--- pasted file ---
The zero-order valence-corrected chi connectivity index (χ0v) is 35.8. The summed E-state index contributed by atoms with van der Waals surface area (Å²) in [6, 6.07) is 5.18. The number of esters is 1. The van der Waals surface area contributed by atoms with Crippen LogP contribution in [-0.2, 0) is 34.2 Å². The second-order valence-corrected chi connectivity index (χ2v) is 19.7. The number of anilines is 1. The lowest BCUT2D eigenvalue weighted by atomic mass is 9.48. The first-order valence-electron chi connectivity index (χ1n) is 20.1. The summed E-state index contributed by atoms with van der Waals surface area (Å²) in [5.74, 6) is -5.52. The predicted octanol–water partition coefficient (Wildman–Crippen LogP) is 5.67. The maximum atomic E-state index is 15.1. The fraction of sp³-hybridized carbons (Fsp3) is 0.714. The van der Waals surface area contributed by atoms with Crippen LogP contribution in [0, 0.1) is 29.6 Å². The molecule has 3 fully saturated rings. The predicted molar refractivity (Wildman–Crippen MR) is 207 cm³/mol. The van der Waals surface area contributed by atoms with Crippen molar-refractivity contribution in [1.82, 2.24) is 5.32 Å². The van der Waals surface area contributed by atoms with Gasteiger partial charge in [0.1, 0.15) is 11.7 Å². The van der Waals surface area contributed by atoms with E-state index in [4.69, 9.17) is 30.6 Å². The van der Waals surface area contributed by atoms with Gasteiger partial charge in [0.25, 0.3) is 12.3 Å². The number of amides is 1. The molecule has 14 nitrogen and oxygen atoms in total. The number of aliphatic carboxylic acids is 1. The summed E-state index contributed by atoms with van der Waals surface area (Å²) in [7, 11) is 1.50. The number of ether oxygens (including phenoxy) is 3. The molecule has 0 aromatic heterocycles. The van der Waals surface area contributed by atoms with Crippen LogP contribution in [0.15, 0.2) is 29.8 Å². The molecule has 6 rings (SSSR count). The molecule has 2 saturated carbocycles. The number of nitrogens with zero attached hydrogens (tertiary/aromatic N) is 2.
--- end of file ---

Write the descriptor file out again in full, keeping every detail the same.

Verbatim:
The zero-order valence-corrected chi connectivity index (χ0v) is 35.8. The summed E-state index contributed by atoms with van der Waals surface area (Å²) in [6, 6.07) is 5.18. The number of esters is 1. The van der Waals surface area contributed by atoms with Crippen LogP contribution in [-0.2, 0) is 34.2 Å². The second-order valence-corrected chi connectivity index (χ2v) is 19.7. The number of anilines is 1. The lowest BCUT2D eigenvalue weighted by atomic mass is 9.48. The first-order valence-electron chi connectivity index (χ1n) is 20.1. The summed E-state index contributed by atoms with van der Waals surface area (Å²) in [5.74, 6) is -5.52. The predicted octanol–water partition coefficient (Wildman–Crippen LogP) is 5.67. The maximum atomic E-state index is 15.1. The fraction of sp³-hybridized carbons (Fsp3) is 0.714. The van der Waals surface area contributed by atoms with Crippen LogP contribution in [0, 0.1) is 29.6 Å². The molecule has 3 fully saturated rings. The predicted molar refractivity (Wildman–Crippen MR) is 207 cm³/mol. The van der Waals surface area contributed by atoms with Crippen molar-refractivity contribution in [1.82, 2.24) is 5.32 Å². The van der Waals surface area contributed by atoms with Gasteiger partial charge in [0.1, 0.15) is 11.7 Å². The van der Waals surface area contributed by atoms with E-state index in [4.69, 9.17) is 30.6 Å². The van der Waals surface area contributed by atoms with Gasteiger partial charge in [0.25, 0.3) is 12.3 Å². The number of amides is 1. The molecule has 14 nitrogen and oxygen atoms in total. The number of aliphatic carboxylic acids is 1. The summed E-state index contributed by atoms with van der Waals surface area (Å²) in [7, 11) is 1.50. The number of ether oxygens (including phenoxy) is 3. The molecule has 0 aromatic heterocycles. The van der Waals surface area contributed by atoms with Crippen LogP contribution in [0.15, 0.2) is 29.8 Å². The molecule has 6 rings (SSSR count). The molecule has 2 saturated carbocycles. The number of nitrogens with zero attached hydrogens (tertiary/aromatic N) is 2.